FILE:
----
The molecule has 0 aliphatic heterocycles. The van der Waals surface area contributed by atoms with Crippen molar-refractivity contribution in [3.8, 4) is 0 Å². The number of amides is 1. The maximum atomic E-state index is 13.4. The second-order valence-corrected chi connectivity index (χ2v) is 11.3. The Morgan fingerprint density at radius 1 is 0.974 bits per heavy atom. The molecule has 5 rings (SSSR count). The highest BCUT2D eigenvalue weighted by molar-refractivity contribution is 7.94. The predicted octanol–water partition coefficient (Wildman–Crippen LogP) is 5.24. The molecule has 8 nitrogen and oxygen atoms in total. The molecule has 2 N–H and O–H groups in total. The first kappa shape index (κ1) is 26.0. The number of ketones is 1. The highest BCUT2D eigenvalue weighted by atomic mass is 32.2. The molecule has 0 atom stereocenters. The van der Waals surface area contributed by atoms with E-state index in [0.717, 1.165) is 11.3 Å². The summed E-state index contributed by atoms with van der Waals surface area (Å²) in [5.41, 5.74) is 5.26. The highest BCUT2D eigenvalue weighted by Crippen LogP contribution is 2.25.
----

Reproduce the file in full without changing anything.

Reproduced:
The molecule has 0 aliphatic heterocycles. The van der Waals surface area contributed by atoms with Crippen molar-refractivity contribution in [3.8, 4) is 0 Å². The number of amides is 1. The maximum atomic E-state index is 13.4. The second-order valence-corrected chi connectivity index (χ2v) is 11.3. The Morgan fingerprint density at radius 1 is 0.974 bits per heavy atom. The molecule has 5 rings (SSSR count). The highest BCUT2D eigenvalue weighted by molar-refractivity contribution is 7.94. The predicted octanol–water partition coefficient (Wildman–Crippen LogP) is 5.24. The molecule has 8 nitrogen and oxygen atoms in total. The molecule has 2 N–H and O–H groups in total. The first kappa shape index (κ1) is 26.0. The number of ketones is 1. The highest BCUT2D eigenvalue weighted by atomic mass is 32.2. The molecule has 0 atom stereocenters. The van der Waals surface area contributed by atoms with E-state index in [0.717, 1.165) is 11.3 Å². The summed E-state index contributed by atoms with van der Waals surface area (Å²) in [5.41, 5.74) is 5.26. The highest BCUT2D eigenvalue weighted by Crippen LogP contribution is 2.25.